Based on our research, we believe that any discussion of platform minimum wages is worth foregrounding with a few key points. First, for our Southeast Asian and Sub-Saharan African respondents, it was clear that pay rates were not the most important issue relating to the quality of their jobs. In fact, the pay rates were often significantly higher than what was available locally and were often considered to constitute decent pay. More important issues to emerge from our qualitative interviews and supported by our survey research were the limited social contact which workers experienced, that they often worked long or irregular unsocial hours at intense speeds, that many felt they had at little security and some had low incomes. Nevertheless, the downward pressure on pay rates created by the individualised and competitive design of online labour platforms contributed to these outcomes. However, they were also due to an oversupply of workers relative to clients meaning that there were inadequate earning opportunities to meet the needs of all workers and this in turn generally weakened the bargaining position of workers. Therefore, while implementing minimum wages on online labour platforms might alleviate some of these problems by increasing pay rates at the bottom, doing so might also exacerbate these problems by reducing the supply of clients (by making the platforms less attractive) while increasing the supply of workers (by making the work more attractive). Thus any intervention to increase a platform’s pay rates would require increases in the quality of the services provided in order not to reduce demand and exacerbate the weak position of labour.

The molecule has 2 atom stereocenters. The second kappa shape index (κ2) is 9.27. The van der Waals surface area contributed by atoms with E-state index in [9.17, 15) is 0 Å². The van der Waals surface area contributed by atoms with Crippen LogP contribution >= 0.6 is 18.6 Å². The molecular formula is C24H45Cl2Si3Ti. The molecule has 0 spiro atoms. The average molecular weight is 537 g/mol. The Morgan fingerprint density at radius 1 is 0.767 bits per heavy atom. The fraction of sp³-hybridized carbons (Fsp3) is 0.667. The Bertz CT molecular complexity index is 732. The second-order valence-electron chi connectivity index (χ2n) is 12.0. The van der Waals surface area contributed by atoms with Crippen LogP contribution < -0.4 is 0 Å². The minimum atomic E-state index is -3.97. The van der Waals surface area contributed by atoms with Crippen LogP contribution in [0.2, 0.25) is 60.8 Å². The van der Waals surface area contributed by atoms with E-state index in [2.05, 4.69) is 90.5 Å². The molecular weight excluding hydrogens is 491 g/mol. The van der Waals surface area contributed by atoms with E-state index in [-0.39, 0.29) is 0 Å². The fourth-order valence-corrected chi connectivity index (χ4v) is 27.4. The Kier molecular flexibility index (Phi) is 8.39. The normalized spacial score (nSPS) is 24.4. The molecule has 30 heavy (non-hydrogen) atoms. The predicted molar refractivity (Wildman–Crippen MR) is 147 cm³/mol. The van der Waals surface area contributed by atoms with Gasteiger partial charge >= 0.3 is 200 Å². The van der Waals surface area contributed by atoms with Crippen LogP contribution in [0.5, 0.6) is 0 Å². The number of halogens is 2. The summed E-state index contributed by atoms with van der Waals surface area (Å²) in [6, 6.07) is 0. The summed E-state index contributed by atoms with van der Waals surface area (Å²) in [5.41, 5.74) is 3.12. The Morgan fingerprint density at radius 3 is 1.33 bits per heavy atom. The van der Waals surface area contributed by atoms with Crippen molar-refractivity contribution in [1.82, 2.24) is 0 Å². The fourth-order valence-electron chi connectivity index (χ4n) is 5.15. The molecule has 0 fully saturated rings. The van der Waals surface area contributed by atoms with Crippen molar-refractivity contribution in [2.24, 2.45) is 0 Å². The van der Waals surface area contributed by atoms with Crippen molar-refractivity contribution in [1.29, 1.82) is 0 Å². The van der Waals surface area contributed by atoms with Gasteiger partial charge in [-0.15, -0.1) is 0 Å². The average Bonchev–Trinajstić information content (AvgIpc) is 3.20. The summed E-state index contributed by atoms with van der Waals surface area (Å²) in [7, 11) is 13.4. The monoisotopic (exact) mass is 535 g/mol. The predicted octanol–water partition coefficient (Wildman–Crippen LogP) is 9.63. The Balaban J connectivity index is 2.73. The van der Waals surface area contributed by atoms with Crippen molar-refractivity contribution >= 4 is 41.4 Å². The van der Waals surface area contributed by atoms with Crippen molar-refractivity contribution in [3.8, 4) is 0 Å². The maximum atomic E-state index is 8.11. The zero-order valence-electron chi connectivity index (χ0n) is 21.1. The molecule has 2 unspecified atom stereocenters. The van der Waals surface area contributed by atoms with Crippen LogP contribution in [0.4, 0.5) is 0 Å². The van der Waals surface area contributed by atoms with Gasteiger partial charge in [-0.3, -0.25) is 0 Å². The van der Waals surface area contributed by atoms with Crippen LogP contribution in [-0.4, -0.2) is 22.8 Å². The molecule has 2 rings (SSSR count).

Second, our empirical research highlights how the competition on many online labour platforms is international. What is more, we find that many workers perceive themselves as threatened with replacement by workers in other countries who are able to work for less due to the lower cost of living in that country. This international aspect is a key consideration in thinking about minimum wages, as any intervention is likely to unevenly affect workers living in diverse contexts. For example, a minimum wage set at North American or Western European levels would erode the comparative advantage of workers in lower income countries. This is not to suggest a race to the bottom in wages, but rather a need to make sure that minimum wages do not become an overly protectionist measure at the cost of workers in the Global South.